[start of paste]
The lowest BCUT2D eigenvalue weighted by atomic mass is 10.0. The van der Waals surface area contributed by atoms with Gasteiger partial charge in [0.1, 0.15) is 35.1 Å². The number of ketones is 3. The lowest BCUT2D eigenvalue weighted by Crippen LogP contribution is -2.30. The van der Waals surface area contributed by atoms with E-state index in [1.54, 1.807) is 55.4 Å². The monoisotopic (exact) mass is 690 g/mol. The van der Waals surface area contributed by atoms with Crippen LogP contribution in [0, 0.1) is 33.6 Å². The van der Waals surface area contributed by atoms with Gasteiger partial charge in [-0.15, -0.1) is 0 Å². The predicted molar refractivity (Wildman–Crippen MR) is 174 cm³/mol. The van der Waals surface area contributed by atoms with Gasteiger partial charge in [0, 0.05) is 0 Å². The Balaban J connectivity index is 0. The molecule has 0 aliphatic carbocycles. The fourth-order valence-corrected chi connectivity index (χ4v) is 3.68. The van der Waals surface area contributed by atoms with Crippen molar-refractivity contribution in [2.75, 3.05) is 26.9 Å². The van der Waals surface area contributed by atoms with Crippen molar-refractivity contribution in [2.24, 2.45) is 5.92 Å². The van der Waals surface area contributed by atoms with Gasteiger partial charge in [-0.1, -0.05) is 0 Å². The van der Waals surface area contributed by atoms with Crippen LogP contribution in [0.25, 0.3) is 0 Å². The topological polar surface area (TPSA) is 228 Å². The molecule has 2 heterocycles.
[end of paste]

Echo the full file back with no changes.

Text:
The lowest BCUT2D eigenvalue weighted by atomic mass is 10.0. The van der Waals surface area contributed by atoms with Gasteiger partial charge in [0.1, 0.15) is 35.1 Å². The number of ketones is 3. The lowest BCUT2D eigenvalue weighted by Crippen LogP contribution is -2.30. The van der Waals surface area contributed by atoms with E-state index in [1.54, 1.807) is 55.4 Å². The monoisotopic (exact) mass is 690 g/mol. The van der Waals surface area contributed by atoms with Crippen LogP contribution in [0, 0.1) is 33.6 Å². The van der Waals surface area contributed by atoms with Gasteiger partial charge in [-0.15, -0.1) is 0 Å². The predicted molar refractivity (Wildman–Crippen MR) is 174 cm³/mol. The van der Waals surface area contributed by atoms with Gasteiger partial charge in [0, 0.05) is 0 Å². The Balaban J connectivity index is 0. The molecule has 0 aliphatic carbocycles. The fourth-order valence-corrected chi connectivity index (χ4v) is 3.68. The van der Waals surface area contributed by atoms with Crippen molar-refractivity contribution in [2.75, 3.05) is 26.9 Å². The van der Waals surface area contributed by atoms with Crippen molar-refractivity contribution in [2.24, 2.45) is 5.92 Å². The van der Waals surface area contributed by atoms with Gasteiger partial charge in [-0.1, -0.05) is 0 Å². The van der Waals surface area contributed by atoms with Crippen LogP contribution in [0.25, 0.3) is 0 Å². The topological polar surface area (TPSA) is 228 Å². The molecule has 2 heterocycles.